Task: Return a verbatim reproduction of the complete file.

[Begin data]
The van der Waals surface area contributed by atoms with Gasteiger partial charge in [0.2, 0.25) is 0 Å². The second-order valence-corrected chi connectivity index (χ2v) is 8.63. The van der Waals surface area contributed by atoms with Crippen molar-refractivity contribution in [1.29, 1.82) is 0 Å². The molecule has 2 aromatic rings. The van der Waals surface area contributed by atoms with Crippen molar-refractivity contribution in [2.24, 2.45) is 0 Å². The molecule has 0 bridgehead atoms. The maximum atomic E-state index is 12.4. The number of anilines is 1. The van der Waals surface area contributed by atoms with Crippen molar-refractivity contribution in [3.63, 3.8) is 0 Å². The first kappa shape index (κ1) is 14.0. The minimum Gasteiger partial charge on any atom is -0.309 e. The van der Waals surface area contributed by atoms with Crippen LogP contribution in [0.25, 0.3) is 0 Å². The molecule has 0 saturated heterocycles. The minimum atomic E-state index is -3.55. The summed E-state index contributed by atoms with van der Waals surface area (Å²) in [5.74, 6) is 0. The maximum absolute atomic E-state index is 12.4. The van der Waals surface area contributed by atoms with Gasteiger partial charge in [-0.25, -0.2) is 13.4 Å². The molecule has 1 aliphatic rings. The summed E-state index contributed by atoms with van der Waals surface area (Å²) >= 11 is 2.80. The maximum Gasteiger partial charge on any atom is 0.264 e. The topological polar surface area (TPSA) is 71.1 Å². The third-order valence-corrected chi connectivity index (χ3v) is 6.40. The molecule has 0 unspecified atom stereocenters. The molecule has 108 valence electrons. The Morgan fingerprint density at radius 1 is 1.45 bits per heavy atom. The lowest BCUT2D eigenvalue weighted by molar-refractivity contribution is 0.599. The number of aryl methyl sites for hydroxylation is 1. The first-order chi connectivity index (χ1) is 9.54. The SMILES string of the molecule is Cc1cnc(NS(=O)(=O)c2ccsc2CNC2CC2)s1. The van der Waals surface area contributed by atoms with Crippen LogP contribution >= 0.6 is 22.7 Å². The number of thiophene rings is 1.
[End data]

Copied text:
The van der Waals surface area contributed by atoms with Gasteiger partial charge in [0.2, 0.25) is 0 Å². The second-order valence-corrected chi connectivity index (χ2v) is 8.63. The van der Waals surface area contributed by atoms with Crippen molar-refractivity contribution in [1.29, 1.82) is 0 Å². The molecule has 2 aromatic rings. The van der Waals surface area contributed by atoms with Crippen molar-refractivity contribution in [2.24, 2.45) is 0 Å². The molecule has 0 bridgehead atoms. The maximum atomic E-state index is 12.4. The number of anilines is 1. The van der Waals surface area contributed by atoms with Crippen molar-refractivity contribution in [3.63, 3.8) is 0 Å². The first kappa shape index (κ1) is 14.0. The minimum Gasteiger partial charge on any atom is -0.309 e. The van der Waals surface area contributed by atoms with Crippen LogP contribution in [0.25, 0.3) is 0 Å². The molecule has 0 saturated heterocycles. The minimum atomic E-state index is -3.55. The summed E-state index contributed by atoms with van der Waals surface area (Å²) in [5.74, 6) is 0. The maximum absolute atomic E-state index is 12.4. The van der Waals surface area contributed by atoms with Gasteiger partial charge in [-0.25, -0.2) is 13.4 Å². The molecule has 1 aliphatic rings. The summed E-state index contributed by atoms with van der Waals surface area (Å²) >= 11 is 2.80. The maximum Gasteiger partial charge on any atom is 0.264 e. The topological polar surface area (TPSA) is 71.1 Å². The third-order valence-corrected chi connectivity index (χ3v) is 6.40. The molecule has 0 unspecified atom stereocenters. The molecule has 108 valence electrons. The Morgan fingerprint density at radius 1 is 1.45 bits per heavy atom. The lowest BCUT2D eigenvalue weighted by molar-refractivity contribution is 0.599. The number of aryl methyl sites for hydroxylation is 1. The first-order chi connectivity index (χ1) is 9.54. The SMILES string of the molecule is Cc1cnc(NS(=O)(=O)c2ccsc2CNC2CC2)s1. The van der Waals surface area contributed by atoms with Crippen LogP contribution >= 0.6 is 22.7 Å². The number of thiophene rings is 1.